The Milwaukee Bucks will have been looking to tie up the NBA Finals series on Wednesday, so you will know by the time you read this whether they were successful. While the Bucks killed the Suns in Game 3, I thought that Game 4 would be closer, and I was right, with the Bucks squeezing out a crucial six point win. I still think The Phoenix Suns will win the Championship, the question is, in how many games? My prediction is Suns in six games, they are just too good at home. Game 5 is on Saturday, July 17, and Game 6 (if necessary) is on Tuesday, July 20, and Game 7 (if necessary) is scheduled for Thursday, July 22. (Editor’s note: Game 5 has since taken place, in which the Bucks defeated the Suns 123-119)

Fun fact: Whenever tennis star Novak Djokovic is at Wimbledon, he eats grass. He says it tastes like sweat.

I was right about Roger Federer having a hard time beating Hubert Hurkacz in the Wimbledon quarter-final; he
lost that match and the men’s singles final match ended up being between Serbia’s Novak Djokovic and Italy’s Matteo Berrettini. Djokovic won his 20th Grand Slam title, tying Federer and Rafael Nadal for most men’s titles. Australian, Asheligh Barty, claimed the women’s singles title and looks like she is going to be a force to be reckoned with.

Everyone’s favorite MLB team (note the sarcasm) the Houston Astros, have really been heating up. They have taken the top spot in the American League West, a division they share with the Oakland A’s. The A’s are still in the wild card position; I just hate seeing the Astros at the top. But the man that everyone has been talking about is on a team that barely has a winning record, also in the American League West, Los Angeles Angel’s Shohei Ohtani. People have been comparing him to Babe Ruth because he is a pitcher who can also hit. To be honest, I don’t really know that much about Babe Ruth, but from what I’ve read, Ohtani is better, much better.

People are calling him a “once in a century player” so do yourself a favor and check him out. The Los Angeles Angels can still hardly win a game, but at least they have a winning record so far this season, unlike the last five years. Maybe when All Star, Mike Trout, a man who has been loyal the Angels despite being one of the best players in the league on a mediocre team that almost never makes the playoffs, comes back from injury
they will have a chance.

Well, the Dustin Poirier vs Conor McGregor fight didn’t last very long. Poirier beat McGregor by Total Knockout when McGregor broke his leg in the first round. It looked like he stepped on his foot wrong, and his leg just snapped, but it turns out he actually kicked Poirier’s elbow, which caused the fracture before he stepped down. With an ending like that, I’m sure we’ll have to see these two fight again.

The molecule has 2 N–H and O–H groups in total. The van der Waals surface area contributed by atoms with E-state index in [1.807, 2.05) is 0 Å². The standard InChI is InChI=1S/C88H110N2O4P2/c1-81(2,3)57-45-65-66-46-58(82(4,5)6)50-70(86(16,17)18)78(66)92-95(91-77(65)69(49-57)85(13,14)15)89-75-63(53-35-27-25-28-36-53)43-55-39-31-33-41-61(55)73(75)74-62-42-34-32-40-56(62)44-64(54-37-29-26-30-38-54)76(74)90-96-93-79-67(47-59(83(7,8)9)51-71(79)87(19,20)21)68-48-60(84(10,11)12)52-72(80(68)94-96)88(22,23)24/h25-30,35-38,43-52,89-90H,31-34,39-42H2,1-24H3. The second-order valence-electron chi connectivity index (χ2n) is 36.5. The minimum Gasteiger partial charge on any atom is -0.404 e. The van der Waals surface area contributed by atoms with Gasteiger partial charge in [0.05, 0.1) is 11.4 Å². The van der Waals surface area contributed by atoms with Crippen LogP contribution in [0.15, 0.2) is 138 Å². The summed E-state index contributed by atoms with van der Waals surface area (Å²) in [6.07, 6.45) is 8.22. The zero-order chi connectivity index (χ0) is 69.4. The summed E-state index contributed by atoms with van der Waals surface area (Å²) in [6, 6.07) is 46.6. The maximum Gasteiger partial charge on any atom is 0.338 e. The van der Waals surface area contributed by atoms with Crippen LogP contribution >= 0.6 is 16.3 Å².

Coming up in just one week will be the Summer Olympics opening ceremony, so we will talk more about that next week.

Soccer News: Roots vs Republic [7-8]

By Jonas Shladovsky

Members of the Tower Bridge Battalion, Sacramento Republic FC’s Supporters Union, Entering Heart Health Park

Following an electric 3-3 draw between the Oakland Roots and Sacramento Republic FC on June 2, the two NorCal-based USL Championship (second tier) clubs produced another lively affair on Wednesday, albeit one ending in a 0-0 scoreline. Republic controlled the tempo from minute 1 to 90, enjoying ample possession in Oakland’s half and getting into goal scoring positions. A surprise attacking catalyst for the home team was fullback Leo LaCroix, who
fearlessly drove forward and played multiple incisive passes into the 18-yard box. LaCroix, along with dynamic midfielders Petteri Pennanen and Mario Penagos, made plays in both halves. Their efforts went unrewarded as Republic’s forwards often dilly-dallied on the ball, spurning shooting opportunities.

The Roots will be happy to exit this clash with a point (a tie). The Oaklanders were in defensive disarray at many times, however, a convincing, statement performance by backup keeper Taylor Bailey and some scrappy late-game tackling were enough to eke out a shutout. Going forward, the visitors found their rhythm in the last twenty minutes, stringing together some crisp, line-breaking passing combinations. Their endeavors to create chances were ultimately thwarted by a couple offside calls and decisive defending by the Republic led by strongman center-back Mitch Taintor.

At Republic’s last home game against Phoenix Rising, the rowdy atmosphere at Heart Health Park was palpable; the chorus of fans chanting for minutes on end were more than audible on my ESPN+ stream. I believe, as the Roots start to establish themselves as a Championship club (this is only their first season in the division), this fixture will begin to take on the implications of a fiesty, East Bay versus Sacramento Valley rivalry for both sets of fans to pour
their hearts into.

Sac Republic: (2 W, 3 T, 5 L, 9 PTS, 7th in Pacific Division)
Oakland Roots: (1 W, 3 T, 3 L, 6 PTS, 8th in Pacific Division)